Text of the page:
Memo on Graduate Education

May 2024 

Dear Campus Community, 

As we wind down the academic year, I want to provide a campus update on graduate education: a critical component of CU Denver’s history and future. Our 4,000+ graduate students across 75+ programs find many ways to engage in research, teaching, and networking with highly accomplished faculty and professionals in their chosen fields. The caliber and diversity of our graduate programs are among CU Denver’s greatest differentiators. 

Here, I provide information on graduate enrollment, organizational structure and governance, and operations, as well as a preview of upcoming activities. 


Our master’s degree funnel for fall is strong, with increases in applicants, admits, and intents to enroll compared with this time last year. Resident applicants and admits are each up more than 34%. Continuing students' registration opened on April 1, and while fall master’s re-enrollment so far is down compared with last year, we’re up 73.8% in continuing doctoral enrollment. Work remains to be done, but I commend our recruitment and admissions teams at both central SESS and college/school levels for their strong work and increased collaboration. 

Organizational Structure and Context

As we look ahead, it’s worth reorienting ourselves on how we got here. Two years ago, I announced the reorganization of CU Denver’s graduate education operations to better align key graduate administrative functions and to sharpen our focus on our campus’ strategic priorities and needs.

Before 2022, a central Graduate School entity provided these services jointly to the CU Denver and CU Anschutz campuses. This structure—which some schools and colleges were part of, and some were not—did not foster consistency nor allow for efficient focus on the Denver campus. So, in 2022, CU Denver transitioned away from this Graduate School model and redeployed some personnel to CU Denver-focused functional units to support graduate education. This new model, which is common in higher education, also gave schools and colleges more autonomy to manage distinct facets of graduate programs, while providing a framework for consistent cross-institutional standards, policies, and procedures.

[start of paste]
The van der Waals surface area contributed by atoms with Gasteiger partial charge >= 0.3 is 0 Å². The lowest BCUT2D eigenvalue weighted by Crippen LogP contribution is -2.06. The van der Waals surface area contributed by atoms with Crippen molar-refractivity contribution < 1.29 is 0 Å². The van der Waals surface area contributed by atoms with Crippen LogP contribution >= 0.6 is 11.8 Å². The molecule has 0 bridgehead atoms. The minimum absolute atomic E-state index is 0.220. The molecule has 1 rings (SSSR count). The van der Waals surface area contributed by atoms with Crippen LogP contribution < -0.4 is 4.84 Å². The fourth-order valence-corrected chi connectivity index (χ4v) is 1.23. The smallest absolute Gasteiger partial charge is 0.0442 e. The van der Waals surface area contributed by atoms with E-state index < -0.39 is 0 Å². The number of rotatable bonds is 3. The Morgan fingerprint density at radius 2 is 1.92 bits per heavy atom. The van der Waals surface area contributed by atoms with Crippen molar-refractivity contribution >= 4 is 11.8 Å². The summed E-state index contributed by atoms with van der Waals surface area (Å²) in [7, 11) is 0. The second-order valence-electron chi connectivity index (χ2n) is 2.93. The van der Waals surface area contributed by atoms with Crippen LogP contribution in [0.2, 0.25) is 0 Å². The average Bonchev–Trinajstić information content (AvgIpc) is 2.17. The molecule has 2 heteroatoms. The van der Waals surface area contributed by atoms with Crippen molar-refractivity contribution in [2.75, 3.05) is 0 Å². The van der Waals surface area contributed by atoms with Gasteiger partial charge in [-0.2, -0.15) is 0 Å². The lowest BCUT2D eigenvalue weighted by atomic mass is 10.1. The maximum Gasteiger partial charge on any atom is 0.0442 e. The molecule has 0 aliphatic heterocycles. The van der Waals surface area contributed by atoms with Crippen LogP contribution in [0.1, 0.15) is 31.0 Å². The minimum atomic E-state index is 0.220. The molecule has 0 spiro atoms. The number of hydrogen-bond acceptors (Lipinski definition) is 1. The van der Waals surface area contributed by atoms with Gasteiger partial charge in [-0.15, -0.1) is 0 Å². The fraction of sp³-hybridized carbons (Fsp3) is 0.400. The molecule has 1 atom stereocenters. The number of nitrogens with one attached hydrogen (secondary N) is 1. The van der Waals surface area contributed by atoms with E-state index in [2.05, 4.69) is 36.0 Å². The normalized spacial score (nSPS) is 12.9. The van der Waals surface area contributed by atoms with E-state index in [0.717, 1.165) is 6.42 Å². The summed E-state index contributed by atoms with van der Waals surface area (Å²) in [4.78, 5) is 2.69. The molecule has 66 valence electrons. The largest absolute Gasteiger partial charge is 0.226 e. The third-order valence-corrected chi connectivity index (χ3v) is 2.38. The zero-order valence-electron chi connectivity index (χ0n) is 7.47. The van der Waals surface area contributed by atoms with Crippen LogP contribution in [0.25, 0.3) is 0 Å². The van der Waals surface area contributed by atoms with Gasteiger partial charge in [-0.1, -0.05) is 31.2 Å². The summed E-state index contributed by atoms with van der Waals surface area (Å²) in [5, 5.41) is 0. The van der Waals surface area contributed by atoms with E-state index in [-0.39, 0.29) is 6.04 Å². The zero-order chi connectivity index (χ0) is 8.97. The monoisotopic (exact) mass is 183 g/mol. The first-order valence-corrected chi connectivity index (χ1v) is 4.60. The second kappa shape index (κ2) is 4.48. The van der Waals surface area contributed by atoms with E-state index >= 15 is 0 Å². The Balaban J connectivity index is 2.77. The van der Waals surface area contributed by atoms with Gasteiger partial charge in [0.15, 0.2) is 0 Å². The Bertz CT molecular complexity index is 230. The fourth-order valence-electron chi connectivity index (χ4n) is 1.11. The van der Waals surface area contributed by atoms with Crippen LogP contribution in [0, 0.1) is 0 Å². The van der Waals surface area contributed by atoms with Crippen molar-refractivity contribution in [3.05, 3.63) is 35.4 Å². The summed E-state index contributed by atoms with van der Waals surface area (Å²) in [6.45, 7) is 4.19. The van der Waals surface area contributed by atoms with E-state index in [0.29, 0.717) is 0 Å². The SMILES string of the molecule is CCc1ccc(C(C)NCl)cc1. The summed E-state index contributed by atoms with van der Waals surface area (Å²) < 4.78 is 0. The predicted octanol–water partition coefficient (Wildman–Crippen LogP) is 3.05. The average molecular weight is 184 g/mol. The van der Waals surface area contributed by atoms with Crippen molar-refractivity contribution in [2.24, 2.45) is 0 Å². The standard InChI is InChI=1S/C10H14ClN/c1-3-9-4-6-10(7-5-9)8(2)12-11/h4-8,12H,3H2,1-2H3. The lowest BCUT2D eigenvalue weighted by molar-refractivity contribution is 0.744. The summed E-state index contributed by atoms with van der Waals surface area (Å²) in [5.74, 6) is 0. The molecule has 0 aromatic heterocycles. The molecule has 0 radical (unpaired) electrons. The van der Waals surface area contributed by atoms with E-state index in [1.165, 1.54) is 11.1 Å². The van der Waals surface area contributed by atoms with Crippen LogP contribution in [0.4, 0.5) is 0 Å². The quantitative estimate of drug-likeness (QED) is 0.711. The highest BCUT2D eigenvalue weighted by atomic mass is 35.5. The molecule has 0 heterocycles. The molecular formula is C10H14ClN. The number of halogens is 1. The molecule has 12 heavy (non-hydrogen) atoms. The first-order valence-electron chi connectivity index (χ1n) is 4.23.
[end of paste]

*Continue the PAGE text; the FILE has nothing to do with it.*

In the year after this transition, we appointed Michael Kocet, PhD, assistant vice chancellor of graduate education and a professor of counseling in the School of Education & Human Development, to lead coordination of graduate programs and services across CU Denver. Additionally, we hired Kim McCabe to direct graduate recruitment in the Office of Admissions. 

Michael and Kim, along with numerous professionals across the Office of the Provost, SESS, and the schools and colleges, support our graduate students and our graduate education mission every day. Our work is ongoing to integrate graduate education-focused services into our existing administrative offices where cross-training of employees will create redundancies needed to enhance continuity of operations.

I recognize that this transition, which I continue to believe is the right path forward for CU Denver, lacked important change management and community dialogue steps, but we have so much to gain by charting a collaborative path that benefits our campus and its needs.

So, I encourage us to: 1) Remain future-focused as we continue to clarify our governance and improve our graduate operations and services; and 2) Support the professionals who are hard at work trying to make these improvements, by thanking them along the way. For my part, I invite faculty collaboration and commit to more communication and transparency into our graduate education vision, strategy, governance, and operations.

Progress Highlights 

So far, our evolved graduate education structure has led to genuine progress, including:

  • Key functions—such as recruitment, admissions, records, and academic planning—are now housed within units alongside experts in those functions.